A second observation preliminary to offering a definition of “Jew” suitable for a polydoxy relates to the question: How did Orthodox Judaism receive the right to lay down a definition of the name Jew? The answer to this question will prove helpful in laying a foundation for a polydox definition of “Jew.” As will be recalled from the discussion earlier, Orthodox Judaism did not give rise to the name Jew. “Jew” originated in the pentateuchal religious community, with whose principles Orthodox Judaism, as heir and successor of Pharisaism, is in fundamental disagreement. Accordingly, Orthodoxy not only cannot claim to have originated the term Jew, it cannot even claim to be the spiritual descendant of those who originated it. Consequently, we cannot find an intrinsic religious or theological connection between Orthodox Judaism and its right to the name Jew. Yet Orthodoxy did take possession of the name Jew, defined it, and refers to its members by the name. Moreover, there is universal agreement that Orthodoxy has a right to use the name for itself. The reason for this right, it may be proposed, has to do not with religious or theological characteristics of the name Jew, but with semantic and cultural ones. The name Jew, viewed historically, can be discerned as possessing three characteristics, which may be terms: Inheritability, possessability, and redefinability.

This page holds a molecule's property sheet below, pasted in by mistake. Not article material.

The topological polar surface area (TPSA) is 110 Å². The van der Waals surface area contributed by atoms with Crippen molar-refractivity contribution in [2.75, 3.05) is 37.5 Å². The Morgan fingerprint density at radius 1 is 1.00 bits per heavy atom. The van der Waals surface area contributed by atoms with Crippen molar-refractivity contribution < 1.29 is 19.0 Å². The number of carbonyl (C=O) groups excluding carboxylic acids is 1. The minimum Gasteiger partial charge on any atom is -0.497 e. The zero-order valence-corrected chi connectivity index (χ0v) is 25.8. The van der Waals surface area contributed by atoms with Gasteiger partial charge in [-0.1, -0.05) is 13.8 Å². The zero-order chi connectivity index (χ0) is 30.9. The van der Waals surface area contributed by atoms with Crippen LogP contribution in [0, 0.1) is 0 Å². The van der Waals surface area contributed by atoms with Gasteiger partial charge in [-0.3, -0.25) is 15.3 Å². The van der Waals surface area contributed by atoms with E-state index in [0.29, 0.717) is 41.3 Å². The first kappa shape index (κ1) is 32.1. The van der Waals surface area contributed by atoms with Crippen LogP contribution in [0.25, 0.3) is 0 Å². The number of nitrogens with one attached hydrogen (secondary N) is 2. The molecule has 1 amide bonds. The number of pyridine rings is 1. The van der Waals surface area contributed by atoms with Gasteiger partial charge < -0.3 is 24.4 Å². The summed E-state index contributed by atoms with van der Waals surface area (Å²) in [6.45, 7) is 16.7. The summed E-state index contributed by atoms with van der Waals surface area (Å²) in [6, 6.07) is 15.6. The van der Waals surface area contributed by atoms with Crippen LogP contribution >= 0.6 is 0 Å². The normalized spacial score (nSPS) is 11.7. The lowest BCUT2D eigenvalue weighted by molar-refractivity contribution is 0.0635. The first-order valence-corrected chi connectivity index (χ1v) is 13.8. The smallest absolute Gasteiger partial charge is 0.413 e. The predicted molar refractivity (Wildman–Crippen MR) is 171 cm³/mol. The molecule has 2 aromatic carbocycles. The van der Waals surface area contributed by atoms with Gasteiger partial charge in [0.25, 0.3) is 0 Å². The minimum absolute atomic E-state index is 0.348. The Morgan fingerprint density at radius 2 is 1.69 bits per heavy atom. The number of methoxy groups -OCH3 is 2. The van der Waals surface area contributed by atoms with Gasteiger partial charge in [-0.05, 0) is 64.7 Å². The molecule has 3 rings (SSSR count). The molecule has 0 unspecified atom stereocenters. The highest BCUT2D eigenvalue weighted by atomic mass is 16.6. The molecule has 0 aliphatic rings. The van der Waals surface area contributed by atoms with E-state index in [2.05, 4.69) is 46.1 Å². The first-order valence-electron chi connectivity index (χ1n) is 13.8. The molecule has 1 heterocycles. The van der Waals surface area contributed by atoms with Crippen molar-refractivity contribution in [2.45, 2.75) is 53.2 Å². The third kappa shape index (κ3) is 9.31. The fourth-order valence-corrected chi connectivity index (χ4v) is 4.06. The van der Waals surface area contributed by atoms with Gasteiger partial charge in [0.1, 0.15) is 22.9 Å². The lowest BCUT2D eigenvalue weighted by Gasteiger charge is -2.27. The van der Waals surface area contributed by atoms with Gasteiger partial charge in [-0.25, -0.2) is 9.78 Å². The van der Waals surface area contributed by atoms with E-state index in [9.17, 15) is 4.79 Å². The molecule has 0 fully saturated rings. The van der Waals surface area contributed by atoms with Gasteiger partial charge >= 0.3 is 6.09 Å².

1. Inheritability is the characteristic of the name Jew that makes it capable of being transmitted from parent to child. (Family names and certain titles, for example, have the characteristic of inheritability.)
  2. Possessability is the characteristic of the name Jew that enables it to become the possession of or “belong to” those who inherit it. Once they possess the name, those who inherit it own it, and are free to do with the name as they wish. (Any number of examples can be given of the phenomenon of possessability. One is the use of the name Jew by Reform Jews, who inherited it from Orthodox Judaism, and proceeded to give it meanings entirely incompatible with the definition of Orthodoxy.)